If you thought 2016 was a bad year for Turkish-German relations, then think again. Only eight weeks into the new year, Germany already accused Turkish imams of espionage, hosted events by the PKK, an armed group that both Ankara and Berlin consider a terrorist organization, and alienated Turkish officials by using the phrase "Islamist terrorism" in a press conference with the Turkish president in attendance. To add insult to injury, the Germans on Thursday cancelled a public event in the town of Gaggenau, which Justice Minister Bekir Bozdağ was planning to attend, citing security concerns and the lack of adequate parking space. Although German Chancellor Angela Merkel and her colleagues are desperate to appease the neo-Nazis in order to cling onto power in the upcoming election, the anti-Turkey campaign could come with a heavy price tag.
Germany's decision to deny the Turkish justice minister an opportunity to meet with Turkish citizens in Germany, who will vote in the April 16 constitutional referendum, upsets the Turks for various reasons. First, many people believe that the German authorities are meddling with Turkey's internal affairs by allowing the opponents of constitutional reform, including affiliates of the PKK, to campaign across the country while the "yes" campaign is denied the same opportunity. According to senior Turkish officials, the issue had come up during President Recep Tayyip Erdoğan's most recent meeting with Mrs. Merkel, who reassured the Turks that her government would not hinder efforts to get out the vote.
At the same time, the Turks believe that Germany is becoming more and more hostile toward both Ankara and the Turkish community in Europe. Over the past year, more than 10 violent attacks took place against immigrants and non-Germans. Meanwhile, Turkish imams – who have emerged as the most effective force against radicalization in Germany since the rise of Daesh – have recently been accused of spying. Finally, many Turks in the country feel under threat as German authorities provide a safe haven to individuals affiliated with the PKK, the Revolutionary People's Liberation Party-Front (DHKP-C) and the Gülenist Terror Group (FETÖ) in what appears to be an effort to strong-arm "Euro-Turks" into submission.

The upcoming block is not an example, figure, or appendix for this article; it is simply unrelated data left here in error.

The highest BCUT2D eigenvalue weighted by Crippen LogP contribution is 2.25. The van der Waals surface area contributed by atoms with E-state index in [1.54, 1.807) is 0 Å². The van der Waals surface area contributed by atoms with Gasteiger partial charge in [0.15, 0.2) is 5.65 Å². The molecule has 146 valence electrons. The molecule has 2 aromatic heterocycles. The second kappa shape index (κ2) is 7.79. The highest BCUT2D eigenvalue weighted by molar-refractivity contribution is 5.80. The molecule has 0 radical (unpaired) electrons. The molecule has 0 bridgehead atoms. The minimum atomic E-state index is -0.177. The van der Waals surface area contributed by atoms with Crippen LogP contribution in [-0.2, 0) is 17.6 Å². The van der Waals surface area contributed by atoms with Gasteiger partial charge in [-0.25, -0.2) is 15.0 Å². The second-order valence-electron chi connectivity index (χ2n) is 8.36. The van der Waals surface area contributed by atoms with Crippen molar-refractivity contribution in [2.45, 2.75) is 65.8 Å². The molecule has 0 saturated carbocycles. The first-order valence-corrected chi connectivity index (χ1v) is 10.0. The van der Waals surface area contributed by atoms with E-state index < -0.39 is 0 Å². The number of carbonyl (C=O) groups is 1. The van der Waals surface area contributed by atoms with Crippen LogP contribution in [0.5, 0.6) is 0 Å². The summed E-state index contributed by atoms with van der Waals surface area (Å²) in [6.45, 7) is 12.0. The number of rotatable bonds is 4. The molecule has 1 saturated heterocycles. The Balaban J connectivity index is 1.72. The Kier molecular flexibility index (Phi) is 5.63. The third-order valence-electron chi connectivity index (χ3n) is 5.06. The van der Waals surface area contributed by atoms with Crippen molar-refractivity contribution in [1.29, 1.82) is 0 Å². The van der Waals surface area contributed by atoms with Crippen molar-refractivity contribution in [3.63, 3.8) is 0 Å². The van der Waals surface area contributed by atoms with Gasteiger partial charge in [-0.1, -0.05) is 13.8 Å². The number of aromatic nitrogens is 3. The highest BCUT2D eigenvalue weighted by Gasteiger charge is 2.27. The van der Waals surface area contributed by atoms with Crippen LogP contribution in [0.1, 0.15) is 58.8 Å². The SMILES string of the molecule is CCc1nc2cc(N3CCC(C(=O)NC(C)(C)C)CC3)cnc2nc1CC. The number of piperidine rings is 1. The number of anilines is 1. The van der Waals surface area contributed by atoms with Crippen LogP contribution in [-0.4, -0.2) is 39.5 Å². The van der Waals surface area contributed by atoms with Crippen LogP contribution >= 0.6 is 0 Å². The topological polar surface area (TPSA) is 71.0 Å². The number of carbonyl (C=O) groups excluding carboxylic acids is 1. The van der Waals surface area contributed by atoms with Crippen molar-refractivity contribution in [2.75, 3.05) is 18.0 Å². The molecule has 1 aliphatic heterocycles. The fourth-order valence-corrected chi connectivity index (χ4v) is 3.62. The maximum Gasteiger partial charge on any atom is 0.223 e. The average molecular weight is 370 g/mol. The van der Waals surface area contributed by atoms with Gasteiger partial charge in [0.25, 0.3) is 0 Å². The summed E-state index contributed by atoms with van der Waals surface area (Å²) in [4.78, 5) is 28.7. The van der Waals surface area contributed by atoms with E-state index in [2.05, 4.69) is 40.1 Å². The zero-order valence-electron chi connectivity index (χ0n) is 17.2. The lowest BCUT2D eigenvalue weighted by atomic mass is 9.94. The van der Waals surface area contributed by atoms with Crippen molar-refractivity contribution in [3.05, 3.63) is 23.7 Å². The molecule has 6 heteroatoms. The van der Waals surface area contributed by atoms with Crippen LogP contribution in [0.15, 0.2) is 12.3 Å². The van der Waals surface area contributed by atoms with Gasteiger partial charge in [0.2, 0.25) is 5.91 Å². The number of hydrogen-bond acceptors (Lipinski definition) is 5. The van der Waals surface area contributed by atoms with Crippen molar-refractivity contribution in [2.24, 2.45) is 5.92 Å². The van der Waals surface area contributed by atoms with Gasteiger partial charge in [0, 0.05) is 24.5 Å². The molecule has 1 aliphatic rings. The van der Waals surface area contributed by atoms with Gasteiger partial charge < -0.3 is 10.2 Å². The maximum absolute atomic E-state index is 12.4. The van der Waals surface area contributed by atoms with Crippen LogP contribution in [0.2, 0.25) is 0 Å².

Judging by Germany's increasingly hostile attitude toward Turks and Muslims, many people understandably question whether the German government, best known for orchestrating the Holocaust around the world, crack down on the Turkish community under the pretext of integration. As mosques get torched by neo-Nazis and witnesses in the National Socialist Underground case mysteriously end up dead, anger will inevitably grow among non-Whites and non-Christians in the country.
One thing should be clear to everyone: Oppressing the Turkish minority will, sooner or later, hurt Germany's interests. Driving another nail in the coffin of multiculturalism and integration will not only alienate the 3 million Turks living in Germany but also compel them to resist and develop a stronger relationship with their native country.
Germany seems to be oblivious of the fact that the Turkish community in its midst is its best buffer against radicalism and any effort to restrict their democratic rights will result in a huge backlash. The German Turkish community remains attached to both its homeland and its adopted country, however, Germany, by denying their democratic rights, seems intent on forcing them to choose a side. Turkey has seen the Turkish community in Germany as a force to bring the two countries closer. German authorities' increasingly belligerent attitude toward Turkey and Turks, coupled with the politicians' proclivity to surrender to far-right sentiments, will definitely result in estrangement among Turks who made it their second country. This is unfortunate for both Turkey and Germany.
To help the German government come to their senses, Turkey should take several steps without further delay: Berlin's ties with German charities, which claim to be nongovernmental organizations, must be investigated and, pending the results, their activities must be restricted. German politicians, including members of the European Parliament, must be denied entry to Turkey. Finally, German troops stationed at Incirlik Air Base must be sent back home.
Every action comes with consequences. If the Germans wish to play with fire, they should expect to burn their fingers – sooner or later.
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